Eating Disorders

Facebook users may be at a greater risk for eating disorders, according to a new study in the International Journal of Eating Disorders.

Researchers led by a team from Florida State University looked at data from 960 college-aged women and found that those who spent more time on the social network were also at risk for disordered eating. The women who coveted “likes” on their statuses—and those who untagged unflattering photos of themselves—as well as those who compared their photos to images their friends posted had the highest incidence of eating disorders.

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The study is the first to show that spending just 20 minutes a day on Facebook adds to a woman’s risk for an eating disorder by reinforcing issues pertaining to weight and by boosting anxiety. 

Pamela K. Keel, Ph.D., a psychology professor at Florida State, said that Facebook presents a new avenue of risk for eating disorders. In the study, more than 95 percent of women said they used Facebook multiple times per day.

“The ability to post and view photos on Facebook appears to be important to how college women use the site,” she said. Over two thirds of study participants said they spent most of their time on Facebook looking at photos.

Receiving comments on photos, untagging photos, and looking at friends' photos were all significantly associated with higher levels of disordered eating. The desire for comments and "likes" on posted statuses indicates that being acknowledged and assessed by others are also factors at play in disordered eating.

“Eating disorders are associated with the highest rates of mortality of any psychiatric illness,” Keel said.

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Facebook Photos: An Unrealistic Ideal?

Adrienne Juarascio, an assistant research professor at Drexel University in Philadelphia, said that Facebook presents a huge risk factor for those who are prone to eating issues.

Social media sites expose users to carefully crafted images of peers, and users who are vulnerable to body comparison can easily use these images as a way of critiquing their own bodies, she said. “The fact that these images are of peers rather than of famous models or actors and are also so easily accessible can facilitate unhelpful comparisons,” Juarascio added.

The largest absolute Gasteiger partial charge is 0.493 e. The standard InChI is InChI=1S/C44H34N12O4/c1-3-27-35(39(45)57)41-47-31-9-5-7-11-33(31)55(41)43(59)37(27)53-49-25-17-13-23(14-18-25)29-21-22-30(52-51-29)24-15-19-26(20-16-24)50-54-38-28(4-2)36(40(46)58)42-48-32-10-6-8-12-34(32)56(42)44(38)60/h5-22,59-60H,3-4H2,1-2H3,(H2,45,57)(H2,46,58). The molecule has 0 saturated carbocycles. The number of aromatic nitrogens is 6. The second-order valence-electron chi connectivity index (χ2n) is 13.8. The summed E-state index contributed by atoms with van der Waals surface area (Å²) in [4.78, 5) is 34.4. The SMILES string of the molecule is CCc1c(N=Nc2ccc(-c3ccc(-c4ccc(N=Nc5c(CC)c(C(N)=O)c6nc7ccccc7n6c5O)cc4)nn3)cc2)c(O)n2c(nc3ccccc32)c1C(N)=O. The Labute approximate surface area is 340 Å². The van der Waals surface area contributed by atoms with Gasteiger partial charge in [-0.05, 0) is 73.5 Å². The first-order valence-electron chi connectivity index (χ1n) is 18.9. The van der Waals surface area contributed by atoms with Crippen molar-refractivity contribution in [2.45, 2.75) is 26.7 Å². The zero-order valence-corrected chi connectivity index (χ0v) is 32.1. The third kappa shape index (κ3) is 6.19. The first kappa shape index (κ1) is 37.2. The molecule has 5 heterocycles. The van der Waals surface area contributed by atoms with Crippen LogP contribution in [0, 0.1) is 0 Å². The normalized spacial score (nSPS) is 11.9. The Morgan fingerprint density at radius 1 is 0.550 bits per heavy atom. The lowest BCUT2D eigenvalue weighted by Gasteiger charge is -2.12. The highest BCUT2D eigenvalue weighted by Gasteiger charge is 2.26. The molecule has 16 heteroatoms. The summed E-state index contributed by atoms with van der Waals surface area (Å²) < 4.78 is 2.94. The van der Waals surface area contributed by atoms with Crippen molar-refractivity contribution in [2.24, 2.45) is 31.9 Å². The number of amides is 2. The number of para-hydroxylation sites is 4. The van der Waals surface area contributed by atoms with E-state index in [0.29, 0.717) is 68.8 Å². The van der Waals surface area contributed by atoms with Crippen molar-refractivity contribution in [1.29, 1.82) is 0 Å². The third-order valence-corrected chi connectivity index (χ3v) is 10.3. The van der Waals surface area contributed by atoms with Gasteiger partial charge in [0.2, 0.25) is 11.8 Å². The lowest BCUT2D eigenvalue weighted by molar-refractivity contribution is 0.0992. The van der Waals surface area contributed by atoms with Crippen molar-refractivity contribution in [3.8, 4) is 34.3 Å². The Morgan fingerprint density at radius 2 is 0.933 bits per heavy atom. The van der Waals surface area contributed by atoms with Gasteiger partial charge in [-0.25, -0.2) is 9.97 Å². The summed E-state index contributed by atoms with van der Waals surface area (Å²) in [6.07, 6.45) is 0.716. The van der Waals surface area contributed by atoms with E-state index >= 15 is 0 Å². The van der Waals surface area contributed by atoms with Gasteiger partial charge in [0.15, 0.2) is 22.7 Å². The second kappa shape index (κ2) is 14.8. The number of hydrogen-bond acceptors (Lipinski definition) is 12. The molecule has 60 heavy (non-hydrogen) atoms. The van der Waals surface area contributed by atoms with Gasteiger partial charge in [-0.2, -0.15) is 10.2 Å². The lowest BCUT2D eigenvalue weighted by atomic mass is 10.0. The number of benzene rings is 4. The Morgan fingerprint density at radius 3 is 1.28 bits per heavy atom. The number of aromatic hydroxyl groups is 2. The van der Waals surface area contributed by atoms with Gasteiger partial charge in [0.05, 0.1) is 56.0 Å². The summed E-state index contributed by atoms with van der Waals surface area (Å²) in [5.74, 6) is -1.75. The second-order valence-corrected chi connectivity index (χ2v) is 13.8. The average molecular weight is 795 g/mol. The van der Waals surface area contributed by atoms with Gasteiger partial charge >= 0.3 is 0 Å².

She says that many people who are dissatisfied with their bodies are also looking for ways to compare themselves, and social media can feed that need.

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Stacey Rosenfeld, Ph.D., a clinical psychologist in New York and California and author of Does Every Woman Have an Eating Disorder? added that most Facebook users post only the best, most flattering pictures of themselves. This means that those with eating disorders are comparing themselves to others' best-edited selves.

“Many of my patients with eating disorders are threatened by the power of Facebook,” said Rosenfeld. “They're concerned when they go to events that pictures of them will be tagged by others for all the world to see. Some even choose to avoid social events because of this threat.”

She explains that Facebook feeds often read like diet directives to those with eating issues. “Friends post on their weight loss victories, their marathon training, the cleanses, diets, and juicing they're trying—all of this can be triggering for those susceptible to disordered eating,” she said.

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Another Online Trap: 'Food Porn'

In addition to photos of people, Facebook is also a haven for photos of food, something that Rosenfeld refers to as “food porn.”

“There are competing messages on Facebook,” she explained. “Enjoy and indulge in all this delicious food but post pretty pictures and be as thin as these ads say you should be. These kinds of message seem to promote disordered eating.”

On the flip side, Facebook can be a valuable tool to fight back against eating disorders. Many people and groups are using the social network to promote body acceptance and non-dieting approaches to weight loss.

Keeping in mind the dangers of using the network, people can still reap the benefits of connecting with others online.

“Consider what it is you are pursuing when you post on Facebook,” Keel said. “Try to remember that you are a whole person and not an object, so don't display yourself as a commodity that then can be approved or not approved.”

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